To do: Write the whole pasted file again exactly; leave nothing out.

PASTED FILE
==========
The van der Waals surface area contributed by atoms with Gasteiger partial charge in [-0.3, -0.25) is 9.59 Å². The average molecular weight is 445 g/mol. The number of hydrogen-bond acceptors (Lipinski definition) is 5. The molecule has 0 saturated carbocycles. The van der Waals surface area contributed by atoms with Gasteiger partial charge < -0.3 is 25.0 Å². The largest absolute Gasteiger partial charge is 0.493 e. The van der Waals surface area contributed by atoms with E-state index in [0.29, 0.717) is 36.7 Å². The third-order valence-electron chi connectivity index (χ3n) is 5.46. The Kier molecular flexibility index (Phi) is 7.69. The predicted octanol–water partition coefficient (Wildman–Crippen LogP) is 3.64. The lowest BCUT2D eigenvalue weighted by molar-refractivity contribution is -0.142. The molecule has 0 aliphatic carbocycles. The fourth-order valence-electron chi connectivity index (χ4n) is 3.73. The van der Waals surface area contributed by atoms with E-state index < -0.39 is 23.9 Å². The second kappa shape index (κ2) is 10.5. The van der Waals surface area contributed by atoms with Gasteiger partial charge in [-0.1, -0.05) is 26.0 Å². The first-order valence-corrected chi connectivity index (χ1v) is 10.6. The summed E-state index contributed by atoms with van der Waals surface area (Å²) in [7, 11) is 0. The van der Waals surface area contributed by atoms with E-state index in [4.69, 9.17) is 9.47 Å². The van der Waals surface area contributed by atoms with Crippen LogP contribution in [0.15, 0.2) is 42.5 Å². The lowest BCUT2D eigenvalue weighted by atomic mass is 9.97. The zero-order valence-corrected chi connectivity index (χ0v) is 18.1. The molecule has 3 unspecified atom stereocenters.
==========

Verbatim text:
The van der Waals surface area contributed by atoms with Gasteiger partial charge in [-0.3, -0.25) is 9.59 Å². The average molecular weight is 445 g/mol. The number of hydrogen-bond acceptors (Lipinski definition) is 5. The molecule has 0 saturated carbocycles. The van der Waals surface area contributed by atoms with Gasteiger partial charge < -0.3 is 25.0 Å². The largest absolute Gasteiger partial charge is 0.493 e. The van der Waals surface area contributed by atoms with E-state index in [0.29, 0.717) is 36.7 Å². The third-order valence-electron chi connectivity index (χ3n) is 5.46. The Kier molecular flexibility index (Phi) is 7.69. The predicted octanol–water partition coefficient (Wildman–Crippen LogP) is 3.64. The lowest BCUT2D eigenvalue weighted by molar-refractivity contribution is -0.142. The molecule has 0 aliphatic carbocycles. The fourth-order valence-electron chi connectivity index (χ4n) is 3.73. The van der Waals surface area contributed by atoms with E-state index < -0.39 is 23.9 Å². The second kappa shape index (κ2) is 10.5. The van der Waals surface area contributed by atoms with Gasteiger partial charge in [-0.1, -0.05) is 26.0 Å². The first-order valence-corrected chi connectivity index (χ1v) is 10.6. The summed E-state index contributed by atoms with van der Waals surface area (Å²) in [7, 11) is 0. The van der Waals surface area contributed by atoms with E-state index in [4.69, 9.17) is 9.47 Å². The van der Waals surface area contributed by atoms with Crippen LogP contribution in [0.15, 0.2) is 42.5 Å². The lowest BCUT2D eigenvalue weighted by atomic mass is 9.97. The zero-order valence-corrected chi connectivity index (χ0v) is 18.1. The molecule has 3 unspecified atom stereocenters.